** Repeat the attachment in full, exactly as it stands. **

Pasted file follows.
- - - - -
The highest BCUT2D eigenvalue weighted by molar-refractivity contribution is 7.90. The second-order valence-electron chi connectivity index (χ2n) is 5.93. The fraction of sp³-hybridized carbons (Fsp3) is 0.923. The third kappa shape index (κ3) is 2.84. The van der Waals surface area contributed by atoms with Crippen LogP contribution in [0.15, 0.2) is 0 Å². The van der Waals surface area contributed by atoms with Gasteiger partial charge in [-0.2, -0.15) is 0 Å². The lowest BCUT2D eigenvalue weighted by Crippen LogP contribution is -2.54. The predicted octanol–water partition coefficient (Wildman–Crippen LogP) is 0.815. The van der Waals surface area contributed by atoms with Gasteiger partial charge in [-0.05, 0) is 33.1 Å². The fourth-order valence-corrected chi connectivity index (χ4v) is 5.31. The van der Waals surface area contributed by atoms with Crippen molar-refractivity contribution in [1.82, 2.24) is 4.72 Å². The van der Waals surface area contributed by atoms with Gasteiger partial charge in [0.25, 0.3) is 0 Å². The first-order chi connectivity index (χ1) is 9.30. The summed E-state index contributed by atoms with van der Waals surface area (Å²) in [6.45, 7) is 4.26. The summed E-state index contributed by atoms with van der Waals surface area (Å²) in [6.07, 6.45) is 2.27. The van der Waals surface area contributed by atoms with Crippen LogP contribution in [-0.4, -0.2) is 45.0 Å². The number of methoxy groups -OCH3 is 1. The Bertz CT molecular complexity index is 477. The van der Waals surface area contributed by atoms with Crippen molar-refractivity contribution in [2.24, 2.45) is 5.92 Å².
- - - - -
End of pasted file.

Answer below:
The highest BCUT2D eigenvalue weighted by molar-refractivity contribution is 7.90. The second-order valence-electron chi connectivity index (χ2n) is 5.93. The fraction of sp³-hybridized carbons (Fsp3) is 0.923. The third kappa shape index (κ3) is 2.84. The van der Waals surface area contributed by atoms with Crippen LogP contribution in [0.15, 0.2) is 0 Å². The van der Waals surface area contributed by atoms with Gasteiger partial charge in [-0.2, -0.15) is 0 Å². The lowest BCUT2D eigenvalue weighted by Crippen LogP contribution is -2.54. The predicted octanol–water partition coefficient (Wildman–Crippen LogP) is 0.815. The van der Waals surface area contributed by atoms with Gasteiger partial charge in [-0.05, 0) is 33.1 Å². The fourth-order valence-corrected chi connectivity index (χ4v) is 5.31. The van der Waals surface area contributed by atoms with Crippen molar-refractivity contribution in [1.82, 2.24) is 4.72 Å². The van der Waals surface area contributed by atoms with Gasteiger partial charge in [0.25, 0.3) is 0 Å². The first-order chi connectivity index (χ1) is 9.30. The summed E-state index contributed by atoms with van der Waals surface area (Å²) in [6.45, 7) is 4.26. The summed E-state index contributed by atoms with van der Waals surface area (Å²) in [6.07, 6.45) is 2.27. The van der Waals surface area contributed by atoms with Crippen LogP contribution in [-0.4, -0.2) is 45.0 Å². The number of methoxy groups -OCH3 is 1. The Bertz CT molecular complexity index is 477. The van der Waals surface area contributed by atoms with Crippen molar-refractivity contribution in [2.24, 2.45) is 5.92 Å².